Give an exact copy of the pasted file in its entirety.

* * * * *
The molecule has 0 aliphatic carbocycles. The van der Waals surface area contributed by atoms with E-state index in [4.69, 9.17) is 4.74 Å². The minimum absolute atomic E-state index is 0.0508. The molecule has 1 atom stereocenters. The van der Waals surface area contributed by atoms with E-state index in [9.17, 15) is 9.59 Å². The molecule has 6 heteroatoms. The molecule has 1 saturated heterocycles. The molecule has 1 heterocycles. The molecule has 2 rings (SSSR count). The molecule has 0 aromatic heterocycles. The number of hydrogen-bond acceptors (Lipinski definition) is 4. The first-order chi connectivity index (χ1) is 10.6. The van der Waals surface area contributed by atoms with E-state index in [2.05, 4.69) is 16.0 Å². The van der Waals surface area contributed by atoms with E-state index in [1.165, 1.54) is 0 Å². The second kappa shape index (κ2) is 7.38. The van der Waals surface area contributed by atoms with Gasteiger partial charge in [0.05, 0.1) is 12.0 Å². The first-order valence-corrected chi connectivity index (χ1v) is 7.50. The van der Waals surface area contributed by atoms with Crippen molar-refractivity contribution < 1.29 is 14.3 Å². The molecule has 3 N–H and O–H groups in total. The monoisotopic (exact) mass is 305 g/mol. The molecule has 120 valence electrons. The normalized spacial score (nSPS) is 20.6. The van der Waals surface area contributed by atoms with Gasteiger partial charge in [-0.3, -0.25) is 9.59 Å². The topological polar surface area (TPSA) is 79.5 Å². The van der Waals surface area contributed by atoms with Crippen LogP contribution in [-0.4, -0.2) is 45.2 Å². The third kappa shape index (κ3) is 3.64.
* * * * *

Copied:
The molecule has 0 aliphatic carbocycles. The van der Waals surface area contributed by atoms with E-state index in [4.69, 9.17) is 4.74 Å². The minimum absolute atomic E-state index is 0.0508. The molecule has 1 atom stereocenters. The van der Waals surface area contributed by atoms with E-state index in [9.17, 15) is 9.59 Å². The molecule has 6 heteroatoms. The molecule has 1 saturated heterocycles. The molecule has 1 heterocycles. The molecule has 2 rings (SSSR count). The molecule has 0 aromatic heterocycles. The number of hydrogen-bond acceptors (Lipinski definition) is 4. The first-order chi connectivity index (χ1) is 10.6. The van der Waals surface area contributed by atoms with E-state index in [2.05, 4.69) is 16.0 Å². The van der Waals surface area contributed by atoms with E-state index in [1.165, 1.54) is 0 Å². The second kappa shape index (κ2) is 7.38. The van der Waals surface area contributed by atoms with Gasteiger partial charge in [0.05, 0.1) is 12.0 Å². The first-order valence-corrected chi connectivity index (χ1v) is 7.50. The van der Waals surface area contributed by atoms with Crippen molar-refractivity contribution < 1.29 is 14.3 Å². The molecule has 3 N–H and O–H groups in total. The monoisotopic (exact) mass is 305 g/mol. The molecule has 120 valence electrons. The normalized spacial score (nSPS) is 20.6. The van der Waals surface area contributed by atoms with Gasteiger partial charge in [-0.3, -0.25) is 9.59 Å². The topological polar surface area (TPSA) is 79.5 Å². The van der Waals surface area contributed by atoms with Crippen LogP contribution in [-0.4, -0.2) is 45.2 Å². The third kappa shape index (κ3) is 3.64.